Keith Reinhard to Receive Clio Lifetime Achievement Award

How he helped remake the agency landscape

Keith Reinhard's creative ideas have informed popular culture for decades, and his business vision helped shape, for better or worse, the contemporary agency landscape.

On Sept. 30, the Clio Awards will give its Lifetime Achievement Award to the legendary executive—who penned "You deserve a break today" for McDonald's and years later helped create Omnicom, one of adland's first global holding companies. The ceremony will take place at the American Museum of Natural History in New York. (Adweek and the Clio Awards are owned by affiliates of Mediabistro Holdings LLC.)

"His willingness to shake things up makes him a true pioneer and showcases a career we all want to emulate," said Clio president Nicole Purcell.

"Keith's unwavering belief that creativity was the key to brand building—rather than financial or logistic considerations—is the hallmark of his success, along with the fact that he is himself a fine creative thinker unafraid to explore beyond the conventional," said Allen Rosenshine, chairman emeritus of BBDO and, along with Reinhard, one of the architects of Omnicom.

Reinhard told Adweek that if the advertising industry didn't exist, "I'd have to invent it, because I love every aspect of it. Creating great communications has been tremendously gratifying—putting together a worldwide organization and culture to nurture creativity has been satisfying, too."

After working in commercial art studios for 10 years, and being unable to secure an agency position, Reinhard joined Needham Louis & Brorby in Chicago as a junior copywriter in 1964. He created radio scripts for insurance firm State Farm. And that account would play a major role in his rise to prominence, as would McDonald's, which the agency, reshaped into Needham, Harper & Steers, won in 1970.

The next year, Reinhard, by this point a creative director, led teams that created groundbreaking campaigns that became long-term fixtures in the cultural lexicon. For McDonald's, he coined "You deserve a break today." At the same time, State Farm retooled its advertising with Reinhard's slogan "Like a good neighbor, State Farm is there."

While they may not seem connected, both approaches were, in fact, quite innovative and in tune with the times. Each eschewed predictable product and price pitches in favor of lifestyle and experiential plays. McDonald's wasn't just a burger joint—it was recast, Reinhard said, as a "fun, family dining experience." State Farm didn't just push policies, he said; it's agents were more like neighbors, always around and willing to lend a hand.

"You deserve a break today" helped fuel the fast-food chain's expansion through the 1970s. It was revived several times through the years, ultimately morphing into "Have you had your break today?" in ads from Leo Burnett. "State Farm is there" became a staple of station breaks, helped in large part by an iconic jingle penned by Barry Manilow.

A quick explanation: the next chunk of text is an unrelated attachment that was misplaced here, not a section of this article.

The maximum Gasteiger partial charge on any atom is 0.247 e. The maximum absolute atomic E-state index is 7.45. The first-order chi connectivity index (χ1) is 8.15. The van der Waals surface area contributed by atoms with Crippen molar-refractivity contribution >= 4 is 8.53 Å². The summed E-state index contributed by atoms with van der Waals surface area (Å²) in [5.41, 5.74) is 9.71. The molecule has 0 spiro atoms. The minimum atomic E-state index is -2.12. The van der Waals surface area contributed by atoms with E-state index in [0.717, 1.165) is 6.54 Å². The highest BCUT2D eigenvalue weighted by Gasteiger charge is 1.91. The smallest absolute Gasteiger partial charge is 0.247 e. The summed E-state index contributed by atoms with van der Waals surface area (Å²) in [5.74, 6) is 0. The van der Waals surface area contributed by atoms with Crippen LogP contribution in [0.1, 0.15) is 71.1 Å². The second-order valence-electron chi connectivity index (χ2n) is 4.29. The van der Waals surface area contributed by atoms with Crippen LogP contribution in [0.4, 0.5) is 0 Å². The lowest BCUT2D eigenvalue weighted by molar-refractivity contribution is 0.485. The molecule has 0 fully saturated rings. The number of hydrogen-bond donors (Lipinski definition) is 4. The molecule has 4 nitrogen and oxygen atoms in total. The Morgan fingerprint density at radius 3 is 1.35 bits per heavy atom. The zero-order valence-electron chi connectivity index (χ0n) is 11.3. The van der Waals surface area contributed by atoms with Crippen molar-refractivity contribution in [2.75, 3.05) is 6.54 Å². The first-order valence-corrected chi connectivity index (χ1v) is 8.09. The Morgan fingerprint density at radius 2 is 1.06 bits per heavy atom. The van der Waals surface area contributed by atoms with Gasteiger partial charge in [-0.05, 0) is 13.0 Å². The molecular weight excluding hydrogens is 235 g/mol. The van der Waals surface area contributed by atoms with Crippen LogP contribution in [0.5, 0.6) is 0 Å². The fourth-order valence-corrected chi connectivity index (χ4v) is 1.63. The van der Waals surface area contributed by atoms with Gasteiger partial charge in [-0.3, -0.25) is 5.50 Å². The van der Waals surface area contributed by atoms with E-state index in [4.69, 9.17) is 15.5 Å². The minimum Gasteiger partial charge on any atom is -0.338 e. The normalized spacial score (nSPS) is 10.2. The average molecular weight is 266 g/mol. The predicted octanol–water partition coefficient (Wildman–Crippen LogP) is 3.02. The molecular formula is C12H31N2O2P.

The advent of Omicom

A slew of great work, notably for beer brands Busch, Michelob and Bud Light, followed, and by 1984, Reinhard had become CEO of Needham Harper Worldwide. The agency was ranked among adland's top 20, but Reinhard worried that might be a perilous position. He feared being squeezed out, caught between industry giants that could serve huge clients on a global scale, and up-and-coming creative boutiques. "I began looking very carefully to put Needham together with another agency to achieve scale," he said.

As it happened, he found two.

In 1986, Needham, DDB and BBDO joined forces in a three-way merger that created Omnicom Group, with Reinhard installed as CEO of an entity christened DDB Needham Worldwide. That deal signaled a major upheaval in the industry, driving decades of acquisitions, mergers and consolidations. Some say the business was better before the advent of the holding companies. They blame Reinhard and his cohorts for instituting a stifling model in which creativity and helping clients are second to corporate structures and quarterly earnings.

"Our vision was that three highly creative agencies would merge as equals," Rosenshine, who then ran BBDO, recalled. "It was a very difficult proposition for Keith to manage, but he did it largely through his vision of reviving the DDB brand and subsuming Needham as part of it. His commitment to creativity as the reason for any agency's existence guided him throughout."

Reinhard said the changes had to come and argued that the model, as he envisioned it, at least, was intended to "bring resources, inspiration and tools to agencies, not to micromanage" operations. "I think Omnicom works [well], obviously. The other big holding companies are working well. The industry developed as we expected," he said.

In later years, he served as chairman of DDB Worldwide and now keeps a hand in the business as the network's chairman emeritus. Advising young people just starting out, either at DDB or speaking engagements around the world, ranks high on his list of priorities.

Asked what advice he'd give to a young person in the industry, Reinhard said, "First I'd ask them if they're serious about this business. This is a business filled with rejection—it's part of your daily life. Ideas wonderfully conceived get shot down in the wink of an eye," he said. "But, if you have the passion, learn everything you can about the business and about life."

Strip out the complexity, he said, and advertising is, at its core, a simple pursuit: "You come up with ideas that connect brands to human drives. Understand everything you can about the brands. Understand everything you can about the drives."

Reinhard joins Clio Lifetime Achievement honorees such as Lee Clow, John Hegarty, Bob Greenwood, Dan Wieden, Jeff Goodby and Rich Silverstein, among others. Matthew Weiner, creator of Mad Men, which was set during Reinhard's creative heyday, will present the award.